Why Delay of the Kogan Android Phone Is Bad News for Google
Toward the end of 2008, Google's Android mobile operating system was flying high. Reports were coming in from all corners of the world that handset makers and phone carriers were busy planning prototypes of smartphones based on the OS.
Sprint warmed to Android while Motorola is reportedly planning to bow down to the Android altar, favoring Google's software over Microsoft Windows Mobile. Then came rumors in December that a T-Mobile G2, the follow-up to the first Android phone, the G1, would be hitting the market in January 2009 or perhaps April.
Along with the seminal G1, the G2 and the new Agora phones would have given the market four Android-based phones by the end of January, quadrupling choice for consumers.
Alas, it's not to be. Kogan founder Ruslan Kogan reports the sad news that his company is delaying the Agora phones indefinitely due to potential interoperability issues, including issues with screen size and resolution.
Kogan and his staff unfortunately miscalculated: Android developers are creating applications that run at a higher resolution than the Agora can handle. They are in the process of redesigning the smartphone to support fatter applications.
Customers who pre-ordered the Agora will receive a full refund within seven days. Kogan wrote today, Jan. 16:
I am sorry for this delay, but in the interest of doing things right by the Kogan brand promise, and you, the customers, I cannot disappoint you by supplying a product that I am aware will shortly have significant limitations.
How close was the Agora to hitting the market? Kogan noted manufacturing had commenced and the phone was a matter of days from being shipped to customers. This would have been an unmitigated disaster.
Why? Well, the resolution issue is a legitimate concern for nonstandard computing devices. I bought my daughter an HP Mini netbook only to find that we couldn't access Webkinz because the screen resolution was too small to handle the application.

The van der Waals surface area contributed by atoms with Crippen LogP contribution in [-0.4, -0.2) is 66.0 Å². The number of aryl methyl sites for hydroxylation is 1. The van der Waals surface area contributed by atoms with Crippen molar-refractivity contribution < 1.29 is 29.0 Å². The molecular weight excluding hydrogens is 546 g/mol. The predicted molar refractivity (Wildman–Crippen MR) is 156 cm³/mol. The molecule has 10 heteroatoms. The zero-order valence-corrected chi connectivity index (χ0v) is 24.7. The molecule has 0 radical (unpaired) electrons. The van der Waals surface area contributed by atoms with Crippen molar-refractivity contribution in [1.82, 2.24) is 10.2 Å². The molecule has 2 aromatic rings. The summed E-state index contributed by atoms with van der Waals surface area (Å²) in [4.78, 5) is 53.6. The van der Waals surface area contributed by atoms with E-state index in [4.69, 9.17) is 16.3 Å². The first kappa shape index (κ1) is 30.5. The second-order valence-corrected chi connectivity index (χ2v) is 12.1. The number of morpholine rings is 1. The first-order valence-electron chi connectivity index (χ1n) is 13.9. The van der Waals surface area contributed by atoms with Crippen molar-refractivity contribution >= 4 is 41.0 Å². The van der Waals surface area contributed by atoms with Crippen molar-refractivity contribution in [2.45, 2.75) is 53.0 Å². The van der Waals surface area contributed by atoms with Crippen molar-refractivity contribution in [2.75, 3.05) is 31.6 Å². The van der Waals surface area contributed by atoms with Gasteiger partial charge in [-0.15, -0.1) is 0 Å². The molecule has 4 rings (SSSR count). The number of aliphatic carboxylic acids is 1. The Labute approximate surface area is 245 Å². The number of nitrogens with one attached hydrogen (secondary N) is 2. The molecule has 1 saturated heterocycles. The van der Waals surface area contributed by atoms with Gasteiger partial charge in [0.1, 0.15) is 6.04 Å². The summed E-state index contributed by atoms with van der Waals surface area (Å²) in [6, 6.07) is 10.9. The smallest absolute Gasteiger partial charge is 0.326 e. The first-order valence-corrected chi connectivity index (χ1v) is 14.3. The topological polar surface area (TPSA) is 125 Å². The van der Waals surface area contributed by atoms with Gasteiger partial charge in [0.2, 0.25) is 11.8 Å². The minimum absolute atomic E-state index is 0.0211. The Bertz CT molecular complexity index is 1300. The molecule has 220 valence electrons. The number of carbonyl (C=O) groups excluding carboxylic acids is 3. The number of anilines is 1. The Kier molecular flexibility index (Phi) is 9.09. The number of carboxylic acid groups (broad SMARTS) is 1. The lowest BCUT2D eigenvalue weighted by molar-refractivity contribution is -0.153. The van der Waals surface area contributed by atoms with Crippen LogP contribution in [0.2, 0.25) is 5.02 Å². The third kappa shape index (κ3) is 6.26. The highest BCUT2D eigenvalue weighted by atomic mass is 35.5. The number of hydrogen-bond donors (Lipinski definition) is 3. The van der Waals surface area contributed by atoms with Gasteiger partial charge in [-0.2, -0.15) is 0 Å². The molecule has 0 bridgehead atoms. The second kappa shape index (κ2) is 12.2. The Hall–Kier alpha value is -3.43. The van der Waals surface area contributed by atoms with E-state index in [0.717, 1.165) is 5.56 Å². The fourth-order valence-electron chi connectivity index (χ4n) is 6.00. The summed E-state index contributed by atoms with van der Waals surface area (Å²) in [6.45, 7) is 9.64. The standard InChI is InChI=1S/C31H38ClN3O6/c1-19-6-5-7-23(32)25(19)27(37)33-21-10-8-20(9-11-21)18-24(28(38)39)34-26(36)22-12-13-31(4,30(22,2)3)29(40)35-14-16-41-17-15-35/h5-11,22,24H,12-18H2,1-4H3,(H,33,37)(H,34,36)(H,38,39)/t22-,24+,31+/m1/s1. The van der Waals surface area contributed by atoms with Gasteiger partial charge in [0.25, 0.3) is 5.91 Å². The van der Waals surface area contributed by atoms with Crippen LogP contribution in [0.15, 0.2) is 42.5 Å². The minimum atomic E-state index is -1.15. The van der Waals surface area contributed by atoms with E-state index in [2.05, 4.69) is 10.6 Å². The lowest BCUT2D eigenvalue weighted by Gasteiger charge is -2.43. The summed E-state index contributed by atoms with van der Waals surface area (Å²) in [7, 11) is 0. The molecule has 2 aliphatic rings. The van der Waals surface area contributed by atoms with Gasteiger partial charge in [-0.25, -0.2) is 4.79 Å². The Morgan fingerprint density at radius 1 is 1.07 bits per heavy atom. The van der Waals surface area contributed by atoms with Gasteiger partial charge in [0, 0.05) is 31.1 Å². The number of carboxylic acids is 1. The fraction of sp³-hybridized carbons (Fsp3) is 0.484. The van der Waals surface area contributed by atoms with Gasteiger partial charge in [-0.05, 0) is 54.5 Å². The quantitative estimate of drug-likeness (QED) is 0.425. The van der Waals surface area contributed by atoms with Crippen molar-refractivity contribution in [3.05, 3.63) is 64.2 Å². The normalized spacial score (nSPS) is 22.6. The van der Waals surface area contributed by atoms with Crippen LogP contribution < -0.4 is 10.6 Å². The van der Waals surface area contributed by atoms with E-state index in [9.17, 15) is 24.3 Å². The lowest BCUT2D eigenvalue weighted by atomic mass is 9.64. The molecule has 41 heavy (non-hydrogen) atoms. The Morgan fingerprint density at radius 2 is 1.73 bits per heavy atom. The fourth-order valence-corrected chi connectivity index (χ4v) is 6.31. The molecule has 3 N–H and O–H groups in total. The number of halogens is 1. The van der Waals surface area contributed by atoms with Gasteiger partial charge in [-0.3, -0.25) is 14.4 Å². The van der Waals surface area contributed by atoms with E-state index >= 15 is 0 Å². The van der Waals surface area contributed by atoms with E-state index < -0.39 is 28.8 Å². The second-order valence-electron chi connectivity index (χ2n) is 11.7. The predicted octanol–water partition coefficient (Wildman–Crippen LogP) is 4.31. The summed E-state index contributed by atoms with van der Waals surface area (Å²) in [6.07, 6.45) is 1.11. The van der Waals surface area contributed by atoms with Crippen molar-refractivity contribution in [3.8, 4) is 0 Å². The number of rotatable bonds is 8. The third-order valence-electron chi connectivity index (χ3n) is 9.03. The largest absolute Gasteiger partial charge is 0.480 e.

I was annoyed at having to return the machine (and get a netbook from Dell), so I know the bullet Kogan dodged in halting the Agora rollout. I can hear the screams of users trying to play their favorite game on the Android Agora, only to be stymied by a stalled application.
That would have been rough for Google, too, which would have had to answer questions about why Android doesn't play nice with others. Still, Kogan's postponement of the Agora is bad news for Android and Google, which have been making progress in the road map: Android plans to begin supporting paid applications soon.
As we've been told time and time again by Google, one of the key tenets of Android is to provide customers with more choice. Look how far that's gotten Nokia with Symbian, Microsoft with Windows Mobile, RIM with BlackBerry. But Android stands poised to bring more Linux choices beyond what LiMo can offer.
Without choice, Android has no chance of rivaling the success of Apple's iPhone, let alone challenging Nokia, RIM or Microsoft.
I don't know enough of the particulars to quantify the investment Google has made in Android, but it would be a shame if it goes for naught because of such issues, don't you think?
Read more coverage of the Agora delay on TechMeme here.